Premier Dennis Fentie has recalled the legislature for March 30.
That’s too late.
The territory’s budget expires on March 31, and after that it has no authority to spend money.
There is, of course, a fix.
Fentie issued a special warrant for a whopping $257 million.
The money is, essentially, doled out by decree and is not reviewed by anyone outside the government.
It is a power that is supposed to be used sparingly, in an emergency.
Fentie has used it three times in the last three years.
There is little reason for this.
Recalling the legislature a week or two earlier would give politicians a chance to pass an interim supply bill, which would carry the operation of government until the full-blown budget was passed.
That’s the way it should work.
But, instead, Fentie just releases the money by decree.
Asked about it, Fentie adopts a no-harm, no-foul philosophy and shrugs it off.
And, truth told, the whole thing seems a little procedural.
Except that procedures are in place to ensure that everything is done above board.
And, when the territory doles out $257 million, people outside government — specifically opposition politicians — should review where it’s going.
As it stands, it will be weeks before the opposition figures out where the cash has gone.
Every week, the government spends about $16 million, so a lot of money can be spent by the time the opposition gets a handle on things in the house.
Almost all of it will be spent appropriately by the territory’s professional civil service.
But with the territorial government polling somewhere between 11 per cent and 25 per cent approval on its ethics, people have a right to demand broader oversight of its spending.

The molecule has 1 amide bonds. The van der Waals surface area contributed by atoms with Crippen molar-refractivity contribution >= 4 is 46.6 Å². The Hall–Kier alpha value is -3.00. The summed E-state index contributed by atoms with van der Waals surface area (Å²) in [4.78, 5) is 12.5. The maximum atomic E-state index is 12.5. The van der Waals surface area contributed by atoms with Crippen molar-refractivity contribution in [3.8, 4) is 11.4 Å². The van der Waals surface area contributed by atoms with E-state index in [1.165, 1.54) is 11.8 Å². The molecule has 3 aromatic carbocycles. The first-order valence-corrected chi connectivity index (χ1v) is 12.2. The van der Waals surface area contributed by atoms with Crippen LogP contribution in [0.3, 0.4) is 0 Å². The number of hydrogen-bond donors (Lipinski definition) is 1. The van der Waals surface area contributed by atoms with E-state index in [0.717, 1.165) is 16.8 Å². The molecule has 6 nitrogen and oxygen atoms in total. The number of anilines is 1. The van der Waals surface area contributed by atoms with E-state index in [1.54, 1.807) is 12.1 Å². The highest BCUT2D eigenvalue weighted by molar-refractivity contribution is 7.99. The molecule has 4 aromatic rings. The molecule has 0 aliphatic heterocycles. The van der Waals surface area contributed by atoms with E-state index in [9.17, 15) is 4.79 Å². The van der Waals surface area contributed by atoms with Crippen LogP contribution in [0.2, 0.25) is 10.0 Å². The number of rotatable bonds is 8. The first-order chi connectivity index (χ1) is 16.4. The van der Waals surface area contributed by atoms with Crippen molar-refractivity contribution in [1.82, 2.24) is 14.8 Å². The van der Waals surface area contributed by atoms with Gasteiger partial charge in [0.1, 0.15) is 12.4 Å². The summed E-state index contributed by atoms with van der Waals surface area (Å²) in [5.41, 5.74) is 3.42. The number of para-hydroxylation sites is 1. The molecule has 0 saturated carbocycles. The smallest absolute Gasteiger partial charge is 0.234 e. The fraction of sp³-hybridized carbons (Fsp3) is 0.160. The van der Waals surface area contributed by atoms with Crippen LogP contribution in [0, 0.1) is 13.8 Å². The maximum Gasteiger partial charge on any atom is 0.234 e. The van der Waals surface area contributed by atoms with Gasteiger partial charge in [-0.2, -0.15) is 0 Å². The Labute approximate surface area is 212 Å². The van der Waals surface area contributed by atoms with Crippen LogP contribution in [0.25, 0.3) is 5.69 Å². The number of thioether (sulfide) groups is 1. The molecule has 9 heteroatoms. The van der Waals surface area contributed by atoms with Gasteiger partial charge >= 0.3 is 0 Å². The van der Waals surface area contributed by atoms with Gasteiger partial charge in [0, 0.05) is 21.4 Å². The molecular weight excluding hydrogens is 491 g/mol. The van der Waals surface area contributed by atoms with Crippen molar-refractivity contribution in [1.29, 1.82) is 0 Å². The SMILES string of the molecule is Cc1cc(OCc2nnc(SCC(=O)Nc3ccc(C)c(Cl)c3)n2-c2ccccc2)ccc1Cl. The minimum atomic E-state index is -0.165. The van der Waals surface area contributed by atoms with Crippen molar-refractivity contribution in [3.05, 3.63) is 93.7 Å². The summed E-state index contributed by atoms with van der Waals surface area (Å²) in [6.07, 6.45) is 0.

That starts with recalling the legislature earlier to give opposition politicians a chance to review and approve an interim supply bill. (RM)
Once again, the Yukon News editorial staff has been nominated for several writing and photography awards at the Ma Murray Community Newspaper Awards.
In photography, the extraordinary News shooters have picked up two of three nominations in three categories.
Both Mike Thomas and Ian Stewart have been nominated in the Black And White Feature Photography category.
Stewart and Thomas have also been nominated for the Hub International TOS Limited Sports Photo Award.
And Stewart and photographer Derek Crowe have been nominated for the Spot News Photo Award: Colour Or Black And White.
Stewart has also been nominated for the Horizon Publications Sports Writing Award for his piece about how cyclist Zach Bell and other elite amateur athletes lack federal funding support.
Reporter Genesee Keevil has been nominated for the Ducks Unlimited Canada Outdoor Writing Award for her story about grizzly enthusiast Phil Timpani.
And editor Richard Mostyn has been nominated for the Alan & Adelaide Black Editorial Award for his piece challenging the merits of a hospital fundraiser.
The awards are staged by the Community Newspaper Association of British Columbia and Yukon.
The association represents 105 newspapers throughout BC and Yukon with circulations ranging from 1,000 copies a week to more than 100,000.
According to the association’s website, this year “many judges expressed having an extremely difficult time choosing winners for this year’s awards. Comments such as, ‘What an impressive talent pool!’ and ‘It is truly a comforting thought to know that our industry is in such good hands,’ were the norm.”
The winners will be announced on April 22 at Vancouver’s River Rock Casino Resort. (RM)